Long also focused attention on generics and biosimilars, stating that the generics market which has price deflation has the same dollar value over the last four years. "The dollar value of generics is going down. The adjusted numbers are up, unadjusted are down, because there was not much of a cough/ cold flu season,” he said. “The unbranded share of generics is declining a bit, with about 86% of all adjusted prescriptions are generics. Those adjusted prescriptions represented 10% of the dollar.”

Long said several factors contribute to generic deflation, including consolidated buying power in three entities, and generics firms not seeing commercial value in launching small-molecule products.  “Look at biologics and see they are growing faster than small molecules. You need to pay attention to anything that happens in diabetes,” he said, noting that the biosimilar market is poised to deliver serious cost savings as that market is set to exceed $100 billion over the next five years.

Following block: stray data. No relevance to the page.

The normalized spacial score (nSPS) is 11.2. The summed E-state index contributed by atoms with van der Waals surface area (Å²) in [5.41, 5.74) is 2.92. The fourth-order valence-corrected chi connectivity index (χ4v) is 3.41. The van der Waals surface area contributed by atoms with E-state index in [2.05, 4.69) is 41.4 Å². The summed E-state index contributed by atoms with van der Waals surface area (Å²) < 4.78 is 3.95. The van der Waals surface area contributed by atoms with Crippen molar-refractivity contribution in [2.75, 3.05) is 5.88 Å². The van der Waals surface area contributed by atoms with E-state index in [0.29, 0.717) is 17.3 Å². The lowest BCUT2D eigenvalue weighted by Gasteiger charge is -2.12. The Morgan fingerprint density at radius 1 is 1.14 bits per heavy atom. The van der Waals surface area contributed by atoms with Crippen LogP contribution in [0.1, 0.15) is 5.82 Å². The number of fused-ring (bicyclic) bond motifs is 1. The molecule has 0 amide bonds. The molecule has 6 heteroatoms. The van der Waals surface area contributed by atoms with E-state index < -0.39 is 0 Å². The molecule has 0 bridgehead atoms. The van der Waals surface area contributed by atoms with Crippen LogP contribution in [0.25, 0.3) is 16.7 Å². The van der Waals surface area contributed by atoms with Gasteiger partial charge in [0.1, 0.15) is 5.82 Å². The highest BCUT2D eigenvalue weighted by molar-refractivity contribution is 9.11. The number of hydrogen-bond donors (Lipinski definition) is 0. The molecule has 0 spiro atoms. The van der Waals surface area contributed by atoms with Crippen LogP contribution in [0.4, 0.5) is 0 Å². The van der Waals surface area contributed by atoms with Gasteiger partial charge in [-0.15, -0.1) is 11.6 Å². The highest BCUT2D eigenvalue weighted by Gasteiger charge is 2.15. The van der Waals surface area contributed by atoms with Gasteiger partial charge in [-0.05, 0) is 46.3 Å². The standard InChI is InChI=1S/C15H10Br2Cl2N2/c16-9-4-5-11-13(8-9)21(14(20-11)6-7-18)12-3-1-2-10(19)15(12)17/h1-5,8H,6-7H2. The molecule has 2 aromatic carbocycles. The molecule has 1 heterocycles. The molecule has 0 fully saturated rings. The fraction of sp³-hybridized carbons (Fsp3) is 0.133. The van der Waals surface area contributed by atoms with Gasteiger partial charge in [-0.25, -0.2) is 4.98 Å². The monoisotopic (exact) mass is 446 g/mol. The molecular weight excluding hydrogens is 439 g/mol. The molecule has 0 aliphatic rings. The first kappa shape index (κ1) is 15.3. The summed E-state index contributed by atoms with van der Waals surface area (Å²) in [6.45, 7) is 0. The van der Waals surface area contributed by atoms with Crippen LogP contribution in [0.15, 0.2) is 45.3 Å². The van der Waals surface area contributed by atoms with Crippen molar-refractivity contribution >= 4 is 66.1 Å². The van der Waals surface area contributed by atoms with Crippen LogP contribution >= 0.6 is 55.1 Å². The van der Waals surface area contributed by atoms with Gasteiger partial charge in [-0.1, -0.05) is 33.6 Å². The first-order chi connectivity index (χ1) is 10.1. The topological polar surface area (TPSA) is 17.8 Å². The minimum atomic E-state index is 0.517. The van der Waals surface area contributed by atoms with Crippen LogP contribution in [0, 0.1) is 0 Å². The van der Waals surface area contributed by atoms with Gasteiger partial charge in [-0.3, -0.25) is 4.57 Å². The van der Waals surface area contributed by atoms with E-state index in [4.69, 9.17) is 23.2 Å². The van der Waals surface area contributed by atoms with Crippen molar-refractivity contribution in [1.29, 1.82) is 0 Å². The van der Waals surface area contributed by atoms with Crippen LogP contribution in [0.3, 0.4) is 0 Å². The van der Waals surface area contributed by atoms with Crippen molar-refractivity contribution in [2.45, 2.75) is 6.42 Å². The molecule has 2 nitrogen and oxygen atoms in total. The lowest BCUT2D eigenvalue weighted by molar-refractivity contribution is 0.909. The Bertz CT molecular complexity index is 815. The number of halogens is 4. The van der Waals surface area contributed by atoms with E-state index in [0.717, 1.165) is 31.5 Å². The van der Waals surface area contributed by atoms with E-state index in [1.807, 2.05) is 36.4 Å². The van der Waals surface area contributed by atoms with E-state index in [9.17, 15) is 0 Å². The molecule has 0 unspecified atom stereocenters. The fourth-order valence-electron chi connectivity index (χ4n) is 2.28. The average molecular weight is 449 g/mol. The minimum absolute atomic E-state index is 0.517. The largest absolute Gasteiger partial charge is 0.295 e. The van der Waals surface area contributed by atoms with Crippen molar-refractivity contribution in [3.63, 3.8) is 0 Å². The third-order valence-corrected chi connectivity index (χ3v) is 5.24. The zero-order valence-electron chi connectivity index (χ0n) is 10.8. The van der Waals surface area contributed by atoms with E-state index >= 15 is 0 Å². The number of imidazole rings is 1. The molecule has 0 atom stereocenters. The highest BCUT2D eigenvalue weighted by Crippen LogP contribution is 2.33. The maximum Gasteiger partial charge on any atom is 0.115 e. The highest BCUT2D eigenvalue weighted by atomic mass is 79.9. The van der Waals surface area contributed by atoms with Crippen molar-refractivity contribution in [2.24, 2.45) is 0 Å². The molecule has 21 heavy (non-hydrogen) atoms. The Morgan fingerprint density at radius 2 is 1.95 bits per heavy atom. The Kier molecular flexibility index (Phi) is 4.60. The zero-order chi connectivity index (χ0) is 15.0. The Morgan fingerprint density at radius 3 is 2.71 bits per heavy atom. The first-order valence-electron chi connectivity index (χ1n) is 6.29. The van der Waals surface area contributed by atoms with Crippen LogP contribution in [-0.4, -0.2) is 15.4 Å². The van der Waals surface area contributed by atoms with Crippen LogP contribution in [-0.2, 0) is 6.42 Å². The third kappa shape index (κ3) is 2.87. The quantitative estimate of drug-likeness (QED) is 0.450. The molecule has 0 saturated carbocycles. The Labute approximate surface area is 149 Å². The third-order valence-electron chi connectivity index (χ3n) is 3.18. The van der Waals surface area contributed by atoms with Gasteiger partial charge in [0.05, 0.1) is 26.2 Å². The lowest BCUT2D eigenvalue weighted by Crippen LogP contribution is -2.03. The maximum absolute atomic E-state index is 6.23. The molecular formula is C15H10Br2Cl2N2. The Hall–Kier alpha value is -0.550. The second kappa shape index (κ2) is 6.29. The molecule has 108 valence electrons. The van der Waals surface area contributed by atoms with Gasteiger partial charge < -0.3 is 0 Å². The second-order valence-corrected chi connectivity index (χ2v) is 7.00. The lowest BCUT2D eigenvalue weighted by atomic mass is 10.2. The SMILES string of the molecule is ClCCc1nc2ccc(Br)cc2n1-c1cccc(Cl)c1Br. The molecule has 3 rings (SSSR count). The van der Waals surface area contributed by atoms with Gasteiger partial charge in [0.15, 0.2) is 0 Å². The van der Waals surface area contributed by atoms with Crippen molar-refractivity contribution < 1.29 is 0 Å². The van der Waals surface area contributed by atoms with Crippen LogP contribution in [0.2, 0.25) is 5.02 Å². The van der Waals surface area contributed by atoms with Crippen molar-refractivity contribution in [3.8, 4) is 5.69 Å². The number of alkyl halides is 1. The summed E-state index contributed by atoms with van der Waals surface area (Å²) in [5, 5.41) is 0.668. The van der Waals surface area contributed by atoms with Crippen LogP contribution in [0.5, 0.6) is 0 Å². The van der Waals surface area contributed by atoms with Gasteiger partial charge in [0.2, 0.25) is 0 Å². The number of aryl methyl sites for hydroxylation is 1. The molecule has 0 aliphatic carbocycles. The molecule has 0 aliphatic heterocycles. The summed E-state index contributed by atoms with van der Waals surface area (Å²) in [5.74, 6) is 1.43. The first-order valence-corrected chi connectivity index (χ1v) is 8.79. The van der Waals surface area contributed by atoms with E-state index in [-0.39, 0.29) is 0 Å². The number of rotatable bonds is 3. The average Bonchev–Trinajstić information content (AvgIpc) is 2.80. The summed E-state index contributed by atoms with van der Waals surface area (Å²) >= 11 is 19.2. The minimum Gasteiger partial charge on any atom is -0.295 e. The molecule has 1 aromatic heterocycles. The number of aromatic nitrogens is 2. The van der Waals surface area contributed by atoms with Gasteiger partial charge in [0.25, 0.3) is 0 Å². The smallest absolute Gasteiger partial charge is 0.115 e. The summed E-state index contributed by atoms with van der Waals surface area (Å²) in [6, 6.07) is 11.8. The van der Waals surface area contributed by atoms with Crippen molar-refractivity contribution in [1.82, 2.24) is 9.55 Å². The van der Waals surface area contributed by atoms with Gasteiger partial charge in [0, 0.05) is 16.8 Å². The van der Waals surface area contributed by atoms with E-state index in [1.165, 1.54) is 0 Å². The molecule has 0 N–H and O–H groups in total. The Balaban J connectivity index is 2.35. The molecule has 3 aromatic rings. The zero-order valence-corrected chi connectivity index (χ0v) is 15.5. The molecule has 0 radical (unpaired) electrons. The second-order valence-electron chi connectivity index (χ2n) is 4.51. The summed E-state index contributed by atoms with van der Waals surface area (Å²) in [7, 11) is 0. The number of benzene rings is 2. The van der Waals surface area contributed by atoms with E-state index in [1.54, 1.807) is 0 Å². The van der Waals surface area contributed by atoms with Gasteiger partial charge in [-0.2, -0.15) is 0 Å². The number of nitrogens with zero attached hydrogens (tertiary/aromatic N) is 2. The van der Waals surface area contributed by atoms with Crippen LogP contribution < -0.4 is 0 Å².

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Scott Biggs, IQVIA director of supplier services, highlighted various group's adherence, noting that in IQVIA’s area of focus, diabetes, adherence is not uniform regionally and varies by different factors, such as method of payment, with those on Medicare D being the most adherent. 

"About 4% of patients are on the cusp of being adherent,” Biggs said. “Retailers may be able to convert these patients. Ninety-day prescriptions are an effective way to increase adherence rates.